Christiaan Gmelig Meyling, PhD-Candidate Center of Excellence in Rehabilitation Medicine, Utrecht.

Summary 2nd European Congress for Pediatric Physiotherapy (EUPPT) 2022, 6-8 October 2022, Florence Italy

CEN Sponsored visit to Cold Spring Harbor Meeting ‘Mechanisms of Neuronal Connectivity’ (Marleen van den Munkhof)
In September 2022 I was able to visit my first international conference in Cold Spring Harbor, New York, USA together with a colleague from the lab. My PhD research focusses on axon guidance mechanisms in the developing brain, which fits perfectly with the topic of this meeting ‘Mechanisms of Neuronal Connectivity’. We decided to travel to the USA a couple of day... Read mores before the conference started, since Cold Spring Harbor is located just an hour away from New York city and of course we didn’t want to miss out on that. We had a great time roaming around in the big city and visited many of the highlights, such as the WTC memorial, Central Park, the MoMA, Time Square, Ellis Island, and a Broadway theatre showon the last evening. Then we took the train to Cold Spring Harbor, and I have to admit that arriving there felt like a breath of fresh air – quite literarily since the smell of the New York subways isn’t great to say it lightly. The campus of the CSH lab is really like no other because it almost resembles a holiday park. The labs are situated in cottage-like houses that are spread out in a foresty area next to a bay, and it might well be that there are more squirrelsthan people here. We were lucky enough to stay in one of the cabins on campus during the conference, which means that all the talks were just a five-minute walk away from our bed.

And then the science started! Luckily my jetlag was getting better, because the programme of this conference was set to fit as much science as possible in a couple of days. There were talks and keynote lectures from 9:00 to 17:00, followed by dinner and poster presentations from 19:30-22:30. Talks were organised in themed sessions, covering subjects such as axon and dendrite targeting, synapse development, circuit wiring, and axon regeneration and plasticity. The nice aspect of this conference is that not only the PI’s are presenting, but also many graduate students and postdocs got the opportunity to talk about their research. All the talks were scheduled in one plenary auditorium, so there were no parallel sessions, and they lasted 15 minutes which is just right for your attention span. I was truly amazed and also impressed by the quality of these talks and the cool techniques that were described, such as the development of photoswitchable kinases that regulateendogenous protein activity and can be used to modulate spine formation and maturation.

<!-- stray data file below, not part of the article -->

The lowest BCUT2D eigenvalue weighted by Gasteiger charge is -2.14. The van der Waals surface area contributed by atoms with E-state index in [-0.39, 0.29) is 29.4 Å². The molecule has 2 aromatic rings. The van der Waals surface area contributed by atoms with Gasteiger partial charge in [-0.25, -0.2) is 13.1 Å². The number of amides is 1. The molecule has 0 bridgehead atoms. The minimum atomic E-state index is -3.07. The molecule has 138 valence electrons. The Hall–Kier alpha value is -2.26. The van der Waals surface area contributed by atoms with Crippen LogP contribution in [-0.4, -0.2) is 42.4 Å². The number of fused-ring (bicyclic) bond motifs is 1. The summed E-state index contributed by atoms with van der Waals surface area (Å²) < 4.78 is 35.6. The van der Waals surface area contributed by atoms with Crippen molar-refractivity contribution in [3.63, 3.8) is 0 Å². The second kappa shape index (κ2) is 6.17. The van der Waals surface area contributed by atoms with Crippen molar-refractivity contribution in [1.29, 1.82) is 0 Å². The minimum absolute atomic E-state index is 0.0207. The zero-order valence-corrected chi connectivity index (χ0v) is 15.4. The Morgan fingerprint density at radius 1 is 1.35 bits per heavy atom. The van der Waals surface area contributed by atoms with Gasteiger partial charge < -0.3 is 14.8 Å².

Each day there was also one keynote speaker. In particular the keynote of Michael Greenberg, whose lab discovered Fos as a molecular marker of neuronal activity, stood out for me. Fos, or ‘Faws’ as Micheal pronounced it with his heavy Boston accent, is known to so many of us neuroscientists that you almost forget that there was ever a pre-Fos time. In this lecture he talked about how cell depolarization triggers the immediate early gene Fos and showed that this process is imperative for the reliable activity of the famous hippocampal place cells. Another keynote lecture was given by Alex Kolodkin, who described the first Semaphorin molecule as a respulsive guidance cue in the grasshopper embryo. Since then, dozens more Semaphorins have been discovered, one of which I am currently studying.

What is special about smaller conferences like this one - there were about 200 attendees this year – is that we all share a similar interest. This was also very noticeable during the poster sessions, which were very lively and full of discussions. At first I was a bit hesitant about three-hour long poster sessions in the late evening, but actually this was the most fun poster presentation I have ever done. I really enjoyed discussing my own work with so many people, but also many of the other posters were interesting and sometimes even useful for my own experiments. 

However, during lunch and in the evenings there was also time to socialize. Since Cold Spring Harbor is located near the sea, as the name already implies, there is plenty of seafood. On the last evening it is therefore tradition to have cocktails and a lobster dinner, during which everyone is treated with a complete lobster and all the necessary lobster-eating tools, jumm… I have gotten quite competent with dissections over the years, but nonethelessdissecting the lobster turned out to be pretty difficult. After the lobsters were (attempted to be) eaten, the evening was closed off at the bar. After all, networking is important right! The next morning everyone got ready for the last few talks and after lunch the meeting was officially finished. For me it was obviously the first visit, but many of the PI’s were telling me that they have been coming here every meeting since the first time it was organized in 1998 (meaning that they have been to 13 of these meetings!). It is a nice way for them to catch up with old friends, talk science and see where the field is going in a very accessible setting. People said goodbye, but I am sure most of them will see each other again in September 2024 for their 14th Mechanisms of Neuronal Connectivity Meeting.

CEN Sponsored visit Gordon Research Conference 'Intermediate Filaments' (by Werner Dykstra)

The attached document contains Werner's report (and a poem) on his visit to this Gordon Research Conference

Open document